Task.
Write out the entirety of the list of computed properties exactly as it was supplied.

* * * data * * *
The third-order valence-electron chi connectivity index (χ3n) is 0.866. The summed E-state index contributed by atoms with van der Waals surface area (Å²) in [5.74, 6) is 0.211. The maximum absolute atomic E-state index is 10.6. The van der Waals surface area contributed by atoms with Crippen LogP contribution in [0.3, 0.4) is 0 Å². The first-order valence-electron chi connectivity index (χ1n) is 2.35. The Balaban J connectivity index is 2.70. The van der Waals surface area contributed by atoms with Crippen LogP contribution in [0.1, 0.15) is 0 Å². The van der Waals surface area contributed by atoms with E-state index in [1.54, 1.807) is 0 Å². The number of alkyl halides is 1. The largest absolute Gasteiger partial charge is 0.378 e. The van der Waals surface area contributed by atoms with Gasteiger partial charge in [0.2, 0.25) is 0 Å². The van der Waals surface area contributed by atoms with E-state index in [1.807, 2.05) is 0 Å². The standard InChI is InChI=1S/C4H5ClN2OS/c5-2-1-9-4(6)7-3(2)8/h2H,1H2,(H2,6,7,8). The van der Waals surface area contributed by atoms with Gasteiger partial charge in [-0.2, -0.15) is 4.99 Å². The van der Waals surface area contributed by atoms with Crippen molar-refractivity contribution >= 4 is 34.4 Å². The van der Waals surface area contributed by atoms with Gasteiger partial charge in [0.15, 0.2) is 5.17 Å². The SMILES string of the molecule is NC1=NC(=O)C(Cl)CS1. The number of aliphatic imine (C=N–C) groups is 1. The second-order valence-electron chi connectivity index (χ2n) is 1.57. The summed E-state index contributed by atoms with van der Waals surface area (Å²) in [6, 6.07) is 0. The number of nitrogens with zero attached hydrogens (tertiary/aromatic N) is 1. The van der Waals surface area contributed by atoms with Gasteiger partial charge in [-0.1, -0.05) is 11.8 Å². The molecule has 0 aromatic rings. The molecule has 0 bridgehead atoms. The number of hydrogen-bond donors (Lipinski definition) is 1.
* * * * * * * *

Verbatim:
The third-order valence-electron chi connectivity index (χ3n) is 0.866. The summed E-state index contributed by atoms with van der Waals surface area (Å²) in [5.74, 6) is 0.211. The maximum absolute atomic E-state index is 10.6. The van der Waals surface area contributed by atoms with Crippen LogP contribution in [0.3, 0.4) is 0 Å². The first-order valence-electron chi connectivity index (χ1n) is 2.35. The Balaban J connectivity index is 2.70. The van der Waals surface area contributed by atoms with Crippen LogP contribution in [0.1, 0.15) is 0 Å². The van der Waals surface area contributed by atoms with E-state index in [1.54, 1.807) is 0 Å². The number of alkyl halides is 1. The largest absolute Gasteiger partial charge is 0.378 e. The van der Waals surface area contributed by atoms with Gasteiger partial charge in [0.2, 0.25) is 0 Å². The van der Waals surface area contributed by atoms with E-state index in [1.807, 2.05) is 0 Å². The standard InChI is InChI=1S/C4H5ClN2OS/c5-2-1-9-4(6)7-3(2)8/h2H,1H2,(H2,6,7,8). The van der Waals surface area contributed by atoms with Gasteiger partial charge in [-0.2, -0.15) is 4.99 Å². The van der Waals surface area contributed by atoms with Crippen molar-refractivity contribution >= 4 is 34.4 Å². The van der Waals surface area contributed by atoms with Gasteiger partial charge in [0.15, 0.2) is 5.17 Å². The SMILES string of the molecule is NC1=NC(=O)C(Cl)CS1. The number of aliphatic imine (C=N–C) groups is 1. The second-order valence-electron chi connectivity index (χ2n) is 1.57. The summed E-state index contributed by atoms with van der Waals surface area (Å²) in [6, 6.07) is 0. The number of nitrogens with zero attached hydrogens (tertiary/aromatic N) is 1. The van der Waals surface area contributed by atoms with Gasteiger partial charge in [-0.1, -0.05) is 11.8 Å². The molecule has 0 aromatic rings. The molecule has 0 bridgehead atoms. The number of hydrogen-bond donors (Lipinski definition) is 1.